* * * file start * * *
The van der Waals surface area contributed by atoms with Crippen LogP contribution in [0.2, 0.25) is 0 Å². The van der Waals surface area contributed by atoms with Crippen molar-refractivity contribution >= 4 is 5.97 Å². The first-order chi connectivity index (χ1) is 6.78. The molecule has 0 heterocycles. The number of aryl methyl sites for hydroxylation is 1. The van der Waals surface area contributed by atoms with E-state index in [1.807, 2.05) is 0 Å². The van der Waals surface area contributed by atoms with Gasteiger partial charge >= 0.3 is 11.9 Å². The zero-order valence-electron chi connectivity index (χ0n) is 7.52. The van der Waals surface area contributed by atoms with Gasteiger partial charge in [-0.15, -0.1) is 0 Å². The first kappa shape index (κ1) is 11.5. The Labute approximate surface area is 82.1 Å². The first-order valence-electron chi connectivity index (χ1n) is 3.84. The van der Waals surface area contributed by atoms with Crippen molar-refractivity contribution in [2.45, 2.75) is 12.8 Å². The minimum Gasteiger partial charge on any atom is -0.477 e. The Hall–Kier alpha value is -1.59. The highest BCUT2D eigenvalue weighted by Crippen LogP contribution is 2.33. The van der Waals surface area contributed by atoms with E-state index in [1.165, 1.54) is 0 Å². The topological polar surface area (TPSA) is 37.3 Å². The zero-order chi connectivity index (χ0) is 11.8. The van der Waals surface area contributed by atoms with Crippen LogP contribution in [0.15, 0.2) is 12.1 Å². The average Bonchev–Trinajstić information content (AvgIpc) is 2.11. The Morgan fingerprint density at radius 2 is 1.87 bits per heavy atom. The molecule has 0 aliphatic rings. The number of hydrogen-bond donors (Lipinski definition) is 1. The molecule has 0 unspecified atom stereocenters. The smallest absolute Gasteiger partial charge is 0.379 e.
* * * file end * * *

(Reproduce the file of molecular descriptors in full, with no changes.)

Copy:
The van der Waals surface area contributed by atoms with Crippen LogP contribution in [0.2, 0.25) is 0 Å². The van der Waals surface area contributed by atoms with Crippen molar-refractivity contribution >= 4 is 5.97 Å². The first-order chi connectivity index (χ1) is 6.78. The molecule has 0 heterocycles. The number of aryl methyl sites for hydroxylation is 1. The van der Waals surface area contributed by atoms with E-state index in [1.807, 2.05) is 0 Å². The van der Waals surface area contributed by atoms with Gasteiger partial charge >= 0.3 is 11.9 Å². The zero-order valence-electron chi connectivity index (χ0n) is 7.52. The van der Waals surface area contributed by atoms with Gasteiger partial charge in [-0.15, -0.1) is 0 Å². The first kappa shape index (κ1) is 11.5. The Labute approximate surface area is 82.1 Å². The first-order valence-electron chi connectivity index (χ1n) is 3.84. The van der Waals surface area contributed by atoms with Crippen molar-refractivity contribution in [2.45, 2.75) is 12.8 Å². The minimum Gasteiger partial charge on any atom is -0.477 e. The Hall–Kier alpha value is -1.59. The highest BCUT2D eigenvalue weighted by Crippen LogP contribution is 2.33. The van der Waals surface area contributed by atoms with E-state index in [1.165, 1.54) is 0 Å². The topological polar surface area (TPSA) is 37.3 Å². The zero-order chi connectivity index (χ0) is 11.8. The van der Waals surface area contributed by atoms with Crippen LogP contribution in [0.15, 0.2) is 12.1 Å². The average Bonchev–Trinajstić information content (AvgIpc) is 2.11. The Morgan fingerprint density at radius 2 is 1.87 bits per heavy atom. The molecule has 0 aliphatic rings. The number of hydrogen-bond donors (Lipinski definition) is 1. The molecule has 0 unspecified atom stereocenters. The smallest absolute Gasteiger partial charge is 0.379 e.